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The Artist Film Review

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by Julie McNamee (subscribe)
I'm a freelance writer living in North London. Visit my blog at
Published January 16th 2012
The Artist
The Artist

Silent black and white films are no stranger to me. Two of my favourites are Pandora's Box, starring the inimitable Louise Brooks, and Sunrise: A Song of Two Humans. I have spoken to people who won't watch black and white films, and have read articles about The Artist written by otherwise intelligent people saying that it took a while to get used to the lack of sound. Behave!

The film is directed by Michel Hazanavicius and stars French actors Jean Dujardin and Berenice Bejo, as well as John Goodman and a blink or you'd miss him cameo by Malcolm McDowell. It tells the tale of silent movie star George Valentin and his fall from grace with the advent of the talkies at the same time as the rise of new young star Peppy Miller.

As with the old silent films, it isn't actually silent. There's a score to move things along, including a piece - the love theme by Bernard Herrmann - swiped shamelessly from Vertigo. This isn't the only reference to other films. The husband and wife at the breakfast table montage from Citizen Kane is copied (and not done nearly as well). Sunset Boulevard is brought to mind in a scene where George is watching his own old films in his darkened living room. One of the films he watches is Douglas Fairbanks' Mark of Zorro, which is intercut with close-ups of Jean Dujardin himself. One could call this a love letter to cinema, or on the other hand one may see it as a bit of a rip-off.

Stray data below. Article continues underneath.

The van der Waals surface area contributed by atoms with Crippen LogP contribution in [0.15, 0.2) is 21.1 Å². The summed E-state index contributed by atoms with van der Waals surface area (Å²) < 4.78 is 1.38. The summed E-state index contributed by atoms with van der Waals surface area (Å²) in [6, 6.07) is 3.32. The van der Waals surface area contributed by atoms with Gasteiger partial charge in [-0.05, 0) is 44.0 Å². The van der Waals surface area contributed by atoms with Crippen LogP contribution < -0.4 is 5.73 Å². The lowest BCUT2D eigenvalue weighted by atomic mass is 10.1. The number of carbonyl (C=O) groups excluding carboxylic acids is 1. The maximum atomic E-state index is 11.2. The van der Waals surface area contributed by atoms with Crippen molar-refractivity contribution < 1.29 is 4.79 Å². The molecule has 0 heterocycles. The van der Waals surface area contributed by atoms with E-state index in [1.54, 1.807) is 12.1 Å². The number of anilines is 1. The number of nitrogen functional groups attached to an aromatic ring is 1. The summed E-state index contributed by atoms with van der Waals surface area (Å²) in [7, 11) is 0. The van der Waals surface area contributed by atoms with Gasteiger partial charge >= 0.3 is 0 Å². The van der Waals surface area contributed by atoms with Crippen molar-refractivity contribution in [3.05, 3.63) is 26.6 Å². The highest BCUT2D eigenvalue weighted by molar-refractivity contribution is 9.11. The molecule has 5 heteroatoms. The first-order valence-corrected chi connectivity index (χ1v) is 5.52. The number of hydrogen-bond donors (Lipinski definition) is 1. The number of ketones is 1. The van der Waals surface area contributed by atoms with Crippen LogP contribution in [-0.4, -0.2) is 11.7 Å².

The Artist is a funny and pleasant enough film, but I personally found it a tad sugary. This should put no-one off, however; I am perhaps one of the least romantic people who ever walked this earth.

Sound was used very cleverly, being introduced at unexpected times and I found a dream sequence very effective. The lead Jean Dujardin deserves the awards that he'll be winning this awards' season.

Unexpected at times, sugary at others (most other reviewers seem to call it "joyous"), The Artist is a film absolutely worth seeing. And for anyone who hasn't watched a silent film before, shame on you, and go and make up for it now. Then go and watch some good old ones!
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Why? Reminisce on a bygone era in cinema
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